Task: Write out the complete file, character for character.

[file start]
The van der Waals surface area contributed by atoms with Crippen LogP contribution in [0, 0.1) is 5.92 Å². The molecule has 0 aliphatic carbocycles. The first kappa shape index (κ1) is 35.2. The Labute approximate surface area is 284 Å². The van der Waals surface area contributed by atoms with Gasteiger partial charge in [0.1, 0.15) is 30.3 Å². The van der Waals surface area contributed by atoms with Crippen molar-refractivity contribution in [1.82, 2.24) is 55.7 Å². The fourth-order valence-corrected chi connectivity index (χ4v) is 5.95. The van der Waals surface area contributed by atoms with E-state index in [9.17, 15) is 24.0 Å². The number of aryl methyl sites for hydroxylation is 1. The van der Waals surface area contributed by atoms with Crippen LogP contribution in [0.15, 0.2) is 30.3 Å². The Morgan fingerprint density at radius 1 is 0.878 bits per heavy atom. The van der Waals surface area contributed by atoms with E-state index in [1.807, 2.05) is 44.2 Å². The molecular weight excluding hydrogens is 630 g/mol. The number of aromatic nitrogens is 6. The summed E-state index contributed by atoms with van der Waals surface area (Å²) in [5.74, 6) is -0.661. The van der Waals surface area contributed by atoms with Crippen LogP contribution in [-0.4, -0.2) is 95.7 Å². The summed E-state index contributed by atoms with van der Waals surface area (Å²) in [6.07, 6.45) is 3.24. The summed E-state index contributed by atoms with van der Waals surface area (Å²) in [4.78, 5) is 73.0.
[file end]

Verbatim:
The van der Waals surface area contributed by atoms with Crippen LogP contribution in [0, 0.1) is 5.92 Å². The molecule has 0 aliphatic carbocycles. The first kappa shape index (κ1) is 35.2. The Labute approximate surface area is 284 Å². The van der Waals surface area contributed by atoms with Gasteiger partial charge in [0.1, 0.15) is 30.3 Å². The van der Waals surface area contributed by atoms with Crippen molar-refractivity contribution in [1.82, 2.24) is 55.7 Å². The fourth-order valence-corrected chi connectivity index (χ4v) is 5.95. The van der Waals surface area contributed by atoms with E-state index in [9.17, 15) is 24.0 Å². The number of aryl methyl sites for hydroxylation is 1. The van der Waals surface area contributed by atoms with Crippen LogP contribution in [0.15, 0.2) is 30.3 Å². The Morgan fingerprint density at radius 1 is 0.878 bits per heavy atom. The van der Waals surface area contributed by atoms with E-state index in [1.807, 2.05) is 44.2 Å². The molecular weight excluding hydrogens is 630 g/mol. The number of aromatic nitrogens is 6. The summed E-state index contributed by atoms with van der Waals surface area (Å²) in [5.74, 6) is -0.661. The van der Waals surface area contributed by atoms with Crippen LogP contribution in [-0.4, -0.2) is 95.7 Å². The summed E-state index contributed by atoms with van der Waals surface area (Å²) in [6.07, 6.45) is 3.24. The summed E-state index contributed by atoms with van der Waals surface area (Å²) in [4.78, 5) is 73.0.